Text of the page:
Oil recovery is on its way after two-year-long rout, says energy economist
“I think we’re in the beginning of a recovery and when we look out, we think over the next half decade, we think we’ll see oil demand increase by five to six million barrels per day,” IHS Inc. vice-chairman Daniel Yergin said Monday at an event hosted by Canada 2020 in Ottawa, where he appeared alongside federal Natural Resources Minister Jim Carr.
“Price is really powerful, and what price has done is limited the amount of supply that’s coming on and increased demand,” Yergin said. He said that future oil supply would rise to meet that demand, and growth in supply would mainly come from the five largest suppliers in the Persian Gulf, but also from the United States and Canada.
The price for West Texas intermediate jumped 2.2 per cent or US$1.07 Monday to US$49.69, its highest level since July 21 on the New York Mercantile Exchange.
The report, title, The Two Pillars: The Increasingly Integrated US-Canadian Oil Trade, shows that American oil producers and Canadian oil producers have increased sales to each other’s markets for the pas six years, a relationship which has contributed to a “great revival in North American oil production.”
In recent months, politicians in Alberta and pundits across the country have described U.S. oil producers as Canada’s competition, rather than as customers for Canadian production. The IHS report, published Monday, suggests otherwise. “Oilsands and tight oil may compete for capital, but not for markets,” Calgary-based IHS Energy director Kevin Birn, and one of the authors contributing to the report, said in a release.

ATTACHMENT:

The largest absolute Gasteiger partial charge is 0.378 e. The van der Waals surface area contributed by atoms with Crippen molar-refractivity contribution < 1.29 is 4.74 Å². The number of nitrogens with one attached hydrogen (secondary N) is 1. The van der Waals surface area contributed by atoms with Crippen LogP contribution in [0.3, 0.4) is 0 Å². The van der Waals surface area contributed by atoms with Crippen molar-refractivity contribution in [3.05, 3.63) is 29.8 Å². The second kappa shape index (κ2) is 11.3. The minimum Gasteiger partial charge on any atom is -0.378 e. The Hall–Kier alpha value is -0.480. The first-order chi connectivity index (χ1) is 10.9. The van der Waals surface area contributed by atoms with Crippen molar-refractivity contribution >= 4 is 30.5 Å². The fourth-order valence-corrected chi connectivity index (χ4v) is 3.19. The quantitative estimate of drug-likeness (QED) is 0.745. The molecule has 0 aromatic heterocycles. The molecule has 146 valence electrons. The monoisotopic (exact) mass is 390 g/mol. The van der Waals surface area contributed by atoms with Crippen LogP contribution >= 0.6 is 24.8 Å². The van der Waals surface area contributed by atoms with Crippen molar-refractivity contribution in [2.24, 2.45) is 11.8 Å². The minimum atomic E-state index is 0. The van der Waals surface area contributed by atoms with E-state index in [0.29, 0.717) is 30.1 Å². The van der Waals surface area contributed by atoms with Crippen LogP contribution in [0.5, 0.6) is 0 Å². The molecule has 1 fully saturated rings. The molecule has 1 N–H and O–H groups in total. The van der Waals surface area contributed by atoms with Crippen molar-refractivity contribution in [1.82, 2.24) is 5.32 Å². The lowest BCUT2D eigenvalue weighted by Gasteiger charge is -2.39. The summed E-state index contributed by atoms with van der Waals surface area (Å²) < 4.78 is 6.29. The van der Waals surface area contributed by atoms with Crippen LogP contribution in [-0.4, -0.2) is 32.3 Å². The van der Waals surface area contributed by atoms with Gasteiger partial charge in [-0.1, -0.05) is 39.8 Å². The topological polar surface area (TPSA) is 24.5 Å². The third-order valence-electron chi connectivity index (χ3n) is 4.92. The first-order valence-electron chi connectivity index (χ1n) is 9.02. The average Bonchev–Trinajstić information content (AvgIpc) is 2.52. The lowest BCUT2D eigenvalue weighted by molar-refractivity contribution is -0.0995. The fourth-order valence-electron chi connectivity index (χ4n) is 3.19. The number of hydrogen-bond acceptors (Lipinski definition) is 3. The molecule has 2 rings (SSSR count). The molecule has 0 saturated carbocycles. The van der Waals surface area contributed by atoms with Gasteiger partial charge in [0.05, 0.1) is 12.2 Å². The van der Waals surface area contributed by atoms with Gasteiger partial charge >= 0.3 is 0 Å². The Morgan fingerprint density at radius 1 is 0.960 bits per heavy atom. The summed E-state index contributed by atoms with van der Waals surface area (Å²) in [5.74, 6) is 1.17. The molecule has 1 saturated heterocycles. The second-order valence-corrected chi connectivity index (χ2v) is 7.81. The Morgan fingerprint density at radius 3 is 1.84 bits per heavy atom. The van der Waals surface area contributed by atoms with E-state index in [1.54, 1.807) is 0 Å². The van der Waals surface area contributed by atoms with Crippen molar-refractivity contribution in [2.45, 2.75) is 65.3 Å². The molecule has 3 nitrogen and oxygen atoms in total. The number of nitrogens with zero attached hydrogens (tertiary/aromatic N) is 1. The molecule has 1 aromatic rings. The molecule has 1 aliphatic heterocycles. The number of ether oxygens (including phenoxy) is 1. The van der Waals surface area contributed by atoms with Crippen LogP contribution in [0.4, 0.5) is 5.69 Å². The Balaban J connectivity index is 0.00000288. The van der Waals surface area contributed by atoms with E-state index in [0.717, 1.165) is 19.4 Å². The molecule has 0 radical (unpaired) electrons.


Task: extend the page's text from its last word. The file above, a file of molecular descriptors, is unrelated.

“In terms of meeting North American refinery demand, they represent complementary rather than competing types of crude,” he said, and both sources could be used to wean the U.S. and Canada off of overseas oil shipments.
During the past six years, oil companies on the continent have drawn more and more crude from both the oilsands and shale oil plays in the States. As a result, the IHS report said, cumulative North American oil production grew to over 13 million barrels of oil per day in 2015 from five million bbd in 2009. Increasing volumes of Canadian oilsands crude are being processed in the U.S. Midwest and the U.S. Gulf Coast.
At the same time, the U.S. has increased its oil exports to refineries in Eastern Canada, and imported less light oil from overseas producers. Before the boom, in 2009, roughly half of the oil used by North America refiners came from sources overseas, such as Saudi Arabia and Venezuela.
Last year, more than 70 per cent of those same refineries’ throughput was sourced from either Canada or the U.S. — and there is potential to use even more North American oil. The report’s authors write that “opportunities remain for greater use of Canadian heavy oil” in the U.S. market, since U.S. refineries in Texas and Louisiana continue to import about two million bpd of heavy crudes “of similar quality to growing volumes from Canada.”
The IHS study does not say how those additional volumes of oilsands crude could reach the U.S. Gulf Coast. Late last year, U.S. President Barack Obama rejected TransCanada Corp.’s US$8 billion plan to build the Keystone XL pipeline, which would have connected an additional 830,000 bpd of Canadian oil with refineries in the U.S. Gulf Coast.
The pipeline company has since filed a US$15-billion lawsuit and a North American Free-Trade Agreement challenge in an attempt to overturn the rejection.
In a veiled reference to the Keystone XL rejection, Yergin said, “Although there have been some glitches in the U.S.-Canadian energy relationship in recent years, overall it’s been quite positive.”
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